The second part of the Testing in TESOL Series aims to highlight a few approaches to designing TESOL tests that teachers should consider for their learners.

Formative & Summative Tests

We will begin with a broad category, and one that you’ve used before but probably didn’t know the lingo. As you might guess, formative tests are used to design TESOL courses while summative tests are used to collect feedback on a course. However, if you’re using summative tests to plan future courses, the line between the two becomes blurry.

Direct & Indirect Tests

If the skill being assessed were whether or not the student could write a newspaper article, a direct test would ask the student to actually write an article. An indirect test, however, would ask questions to assess enabling skills, such as asking the learner to fill in a blank with a transitional word or sequence pre-written paragraphs. Direct tests are very similar to task-based learning and are sometimes referred to as an authentic assessment (see part three of this series).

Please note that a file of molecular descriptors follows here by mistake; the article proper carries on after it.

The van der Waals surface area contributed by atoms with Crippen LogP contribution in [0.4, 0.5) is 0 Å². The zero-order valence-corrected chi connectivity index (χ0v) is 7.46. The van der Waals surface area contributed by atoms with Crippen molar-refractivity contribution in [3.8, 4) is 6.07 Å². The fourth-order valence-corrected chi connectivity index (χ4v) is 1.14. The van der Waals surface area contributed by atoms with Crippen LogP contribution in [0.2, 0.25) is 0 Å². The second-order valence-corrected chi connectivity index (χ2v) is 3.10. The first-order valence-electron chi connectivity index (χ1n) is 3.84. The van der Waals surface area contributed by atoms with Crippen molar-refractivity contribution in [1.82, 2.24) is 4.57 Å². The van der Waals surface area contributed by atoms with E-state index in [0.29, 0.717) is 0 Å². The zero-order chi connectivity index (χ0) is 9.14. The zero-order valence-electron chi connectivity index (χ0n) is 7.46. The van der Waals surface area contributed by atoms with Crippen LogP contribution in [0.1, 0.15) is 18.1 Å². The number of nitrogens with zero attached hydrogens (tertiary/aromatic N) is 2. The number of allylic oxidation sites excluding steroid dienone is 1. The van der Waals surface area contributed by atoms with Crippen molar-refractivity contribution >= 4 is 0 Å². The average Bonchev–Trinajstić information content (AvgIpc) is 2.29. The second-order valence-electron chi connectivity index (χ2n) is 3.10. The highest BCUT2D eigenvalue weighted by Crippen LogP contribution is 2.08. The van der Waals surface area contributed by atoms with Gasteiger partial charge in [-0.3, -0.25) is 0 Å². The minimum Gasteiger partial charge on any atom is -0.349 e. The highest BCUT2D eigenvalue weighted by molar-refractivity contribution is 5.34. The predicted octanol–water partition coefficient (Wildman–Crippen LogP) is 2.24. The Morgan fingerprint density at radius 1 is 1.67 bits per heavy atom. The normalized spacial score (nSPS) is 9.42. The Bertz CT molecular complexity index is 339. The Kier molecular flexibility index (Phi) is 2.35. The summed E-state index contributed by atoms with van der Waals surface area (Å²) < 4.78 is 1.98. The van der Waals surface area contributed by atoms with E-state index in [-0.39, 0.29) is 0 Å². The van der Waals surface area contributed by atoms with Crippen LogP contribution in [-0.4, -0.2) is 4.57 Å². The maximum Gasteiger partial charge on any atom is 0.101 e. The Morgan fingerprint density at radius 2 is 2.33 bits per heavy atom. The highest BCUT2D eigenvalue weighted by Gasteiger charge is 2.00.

Consider the following when designing a TESOL test: a student who can answer multiple choice answers about writing an article may not actually be able to write an article.

Discreet Point & Integrative Items

A discreet point item assesses the student’s knowledge of one specific language point, for example, which word goes in which blank. An integrated item would assess several language items at once, say by writing an essay in which the vocabulary and grammar used is being assessed together. As you can imagine, many indirect tests end up containing discreet point items, whereas direct tests are integrative.

Integrative tests may also refer to the number of skills being assessed.  In some tests, students are asked to first read a text, then listen to a dialogue, and finally write a summary of both, as opposed to diagnostic tests which have separate sections for reading, listening, speaking, and writing.

To learn more about using tests in TESOL, view Testing in TESOL Part 1 here.